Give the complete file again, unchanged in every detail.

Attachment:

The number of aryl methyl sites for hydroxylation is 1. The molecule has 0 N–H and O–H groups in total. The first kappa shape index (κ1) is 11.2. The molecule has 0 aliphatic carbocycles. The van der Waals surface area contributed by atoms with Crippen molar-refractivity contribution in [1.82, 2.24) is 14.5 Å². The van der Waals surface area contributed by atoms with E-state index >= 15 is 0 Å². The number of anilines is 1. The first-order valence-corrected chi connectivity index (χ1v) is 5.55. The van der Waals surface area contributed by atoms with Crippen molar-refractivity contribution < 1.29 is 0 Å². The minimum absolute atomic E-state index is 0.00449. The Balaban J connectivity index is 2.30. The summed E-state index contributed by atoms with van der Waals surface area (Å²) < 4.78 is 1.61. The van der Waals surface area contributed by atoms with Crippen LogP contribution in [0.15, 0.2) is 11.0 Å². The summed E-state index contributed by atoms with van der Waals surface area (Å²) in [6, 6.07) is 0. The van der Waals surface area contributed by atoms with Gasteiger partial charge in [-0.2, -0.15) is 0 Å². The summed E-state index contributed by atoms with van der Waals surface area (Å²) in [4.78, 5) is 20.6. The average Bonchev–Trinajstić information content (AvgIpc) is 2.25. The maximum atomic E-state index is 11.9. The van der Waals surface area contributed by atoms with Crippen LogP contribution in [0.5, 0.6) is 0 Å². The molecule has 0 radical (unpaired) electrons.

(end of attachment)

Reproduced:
The number of aryl methyl sites for hydroxylation is 1. The molecule has 0 N–H and O–H groups in total. The first kappa shape index (κ1) is 11.2. The molecule has 0 aliphatic carbocycles. The van der Waals surface area contributed by atoms with Crippen molar-refractivity contribution in [1.82, 2.24) is 14.5 Å². The van der Waals surface area contributed by atoms with E-state index >= 15 is 0 Å². The number of anilines is 1. The first-order valence-corrected chi connectivity index (χ1v) is 5.55. The van der Waals surface area contributed by atoms with Crippen molar-refractivity contribution < 1.29 is 0 Å². The minimum absolute atomic E-state index is 0.00449. The Balaban J connectivity index is 2.30. The summed E-state index contributed by atoms with van der Waals surface area (Å²) < 4.78 is 1.61. The van der Waals surface area contributed by atoms with Crippen LogP contribution in [0.15, 0.2) is 11.0 Å². The summed E-state index contributed by atoms with van der Waals surface area (Å²) in [6, 6.07) is 0. The van der Waals surface area contributed by atoms with Gasteiger partial charge in [-0.2, -0.15) is 0 Å². The summed E-state index contributed by atoms with van der Waals surface area (Å²) in [4.78, 5) is 20.6. The average Bonchev–Trinajstić information content (AvgIpc) is 2.25. The maximum atomic E-state index is 11.9. The van der Waals surface area contributed by atoms with Crippen LogP contribution in [0.5, 0.6) is 0 Å². The molecule has 0 radical (unpaired) electrons.